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    Open Energy Info (EERE)

    AFDC Printable Version Share this resource Send a link to EERE: Alternative Fuels Data Center Home Page to someone by E-mail Share EERE: Alternative Fuels Data Center Home Page on Facebook Tweet about EERE: Alternative Fuels Data Center Home Page on Twitter Bookmark EERE: Alternative Fuels Data Center Home Page on Google Bookmark EERE: Alternative Fuels Data Center Home Page on QA:QA J-E-1 SECTION J APPENDIXsourceII JumpQuarterly Smart Grid Data available for downloadGRROpenEI CommunityOpenEI

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    Open Energy Info (EERE)

    AFDC Printable Version Share this resource Send a link to EERE: Alternative Fuels Data Center Home Page to someone by E-mail Share EERE: Alternative Fuels Data Center Home Page on Facebook Tweet about EERE: Alternative Fuels Data Center Home Page on Twitter Bookmark EERE: Alternative Fuels Data Center Home Page on Google Bookmark EERE: Alternative Fuels Data Center Home Page on QA:QA J-E-1 SECTION J APPENDIXsourceII JumpQuarterly Smart Grid Data available for downloadGRROpenEIOpenEI Community

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    Open Energy Info (EERE)

    AFDC Printable Version Share this resource Send a link to EERE: Alternative Fuels Data Center Home Page to someone by E-mail Share EERE: Alternative Fuels Data Center Home Page on Facebook Tweet about EERE: Alternative Fuels Data Center Home Page on Twitter Bookmark EERE: Alternative Fuels Data Center Home Page on Google Bookmark EERE: Alternative Fuels Data Center Home Page on QA:QA J-E-1 SECTION J APPENDIXsourceII JumpQuarterly Smart Grid Data available forOpenEI Community Central Home >

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    Open Energy Info (EERE)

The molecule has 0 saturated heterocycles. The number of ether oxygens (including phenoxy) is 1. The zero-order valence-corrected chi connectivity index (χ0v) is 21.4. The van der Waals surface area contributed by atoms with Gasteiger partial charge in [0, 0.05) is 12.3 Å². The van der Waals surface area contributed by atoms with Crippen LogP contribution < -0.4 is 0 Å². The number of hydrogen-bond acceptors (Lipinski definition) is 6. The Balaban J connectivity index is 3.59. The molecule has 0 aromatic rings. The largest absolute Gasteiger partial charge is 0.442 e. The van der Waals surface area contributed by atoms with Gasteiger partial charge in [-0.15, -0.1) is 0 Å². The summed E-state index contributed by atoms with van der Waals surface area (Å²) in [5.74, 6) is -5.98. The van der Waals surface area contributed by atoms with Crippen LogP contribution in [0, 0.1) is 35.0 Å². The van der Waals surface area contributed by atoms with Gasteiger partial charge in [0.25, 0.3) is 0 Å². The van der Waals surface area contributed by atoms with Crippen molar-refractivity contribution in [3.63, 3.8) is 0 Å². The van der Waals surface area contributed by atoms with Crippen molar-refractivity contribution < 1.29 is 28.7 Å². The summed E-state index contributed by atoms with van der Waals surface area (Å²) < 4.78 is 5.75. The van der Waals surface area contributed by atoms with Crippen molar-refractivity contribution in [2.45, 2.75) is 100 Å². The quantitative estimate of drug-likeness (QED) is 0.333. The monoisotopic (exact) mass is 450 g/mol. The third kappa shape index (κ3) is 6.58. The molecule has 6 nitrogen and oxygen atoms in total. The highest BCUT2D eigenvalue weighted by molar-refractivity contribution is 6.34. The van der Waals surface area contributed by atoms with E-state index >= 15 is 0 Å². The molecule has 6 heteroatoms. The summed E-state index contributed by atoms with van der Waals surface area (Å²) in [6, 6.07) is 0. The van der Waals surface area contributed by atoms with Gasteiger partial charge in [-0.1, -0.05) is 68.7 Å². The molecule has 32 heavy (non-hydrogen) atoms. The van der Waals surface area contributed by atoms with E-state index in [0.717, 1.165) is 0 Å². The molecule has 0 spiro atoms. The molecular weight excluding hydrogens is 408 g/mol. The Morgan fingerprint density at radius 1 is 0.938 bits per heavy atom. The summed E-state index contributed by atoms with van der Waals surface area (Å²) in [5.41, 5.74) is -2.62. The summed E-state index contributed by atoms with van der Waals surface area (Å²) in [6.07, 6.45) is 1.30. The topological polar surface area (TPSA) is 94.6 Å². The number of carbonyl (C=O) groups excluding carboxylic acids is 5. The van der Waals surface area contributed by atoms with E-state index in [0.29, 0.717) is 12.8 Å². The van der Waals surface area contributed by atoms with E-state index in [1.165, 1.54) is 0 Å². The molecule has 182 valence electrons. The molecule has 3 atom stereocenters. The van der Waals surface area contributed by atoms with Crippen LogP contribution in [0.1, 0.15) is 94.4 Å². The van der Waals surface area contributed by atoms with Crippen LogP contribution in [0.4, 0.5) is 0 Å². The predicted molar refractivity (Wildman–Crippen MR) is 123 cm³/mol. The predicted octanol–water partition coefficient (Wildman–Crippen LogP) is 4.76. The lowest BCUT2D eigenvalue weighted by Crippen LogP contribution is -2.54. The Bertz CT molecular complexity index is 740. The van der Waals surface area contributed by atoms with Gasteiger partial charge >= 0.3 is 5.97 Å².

AFDC Printable Version Share this resource Send a link to EERE: Alternative Fuels Data Center Home Page to someone by E-mail Share EERE: Alternative Fuels Data Center Home Page on Facebook Tweet about EERE: Alternative Fuels Data Center Home Page on Twitter Bookmark EERE: Alternative Fuels Data Center Home Page on Google Bookmark EERE: Alternative Fuels Data Center Home Page on QA:QA J-E-1 SECTION J APPENDIXsourceII JumpQuarterly Smart Grid Data available forOpenEI Community Central Home

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    Open Energy Info (EERE)

    AFDC Printable Version Share this resource Send a link to EERE: Alternative Fuels Data Center Home Page to someone by E-mail Share EERE: Alternative Fuels Data Center Home Page on Facebook Tweet about EERE: Alternative Fuels Data Center Home Page on Twitter Bookmark EERE: Alternative Fuels Data Center Home Page on Google Bookmark EERE: Alternative Fuels Data Center Home Page on QA:QA J-E-1 SECTION J APPENDIXsourceII JumpQuarterly Smart Grid Data available forOpenEI Community Central HomeOpenEI

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    Open Energy Info (EERE)

    AFDC Printable Version Share this resource Send a link to EERE: Alternative Fuels Data Center Home Page to someone by E-mail Share EERE: Alternative Fuels Data Center Home Page on Facebook Tweet about EERE: Alternative Fuels Data Center Home Page on Twitter Bookmark EERE: Alternative Fuels Data Center Home Page on Google Bookmark EERE: Alternative Fuels Data Center Home Page on QA:QA J-E-1 SECTION J APPENDIXsourceII JumpQuarterly Smart Grid Data available forOpenEI Community Central

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    Open Energy Info (EERE)

    AFDC Printable Version Share this resource Send a link to EERE: Alternative Fuels Data Center Home Page to someone by E-mail Share EERE: Alternative Fuels Data Center Home Page on Facebook Tweet about EERE: Alternative Fuels Data Center Home Page on Twitter Bookmark EERE: Alternative Fuels Data Center Home Page on Google Bookmark EERE: Alternative Fuels Data Center Home Page on QA:QA J-E-1 SECTION J APPENDIXsourceII JumpQuarterly Smart Grid Data available forOpenEI Community CentralOpenEI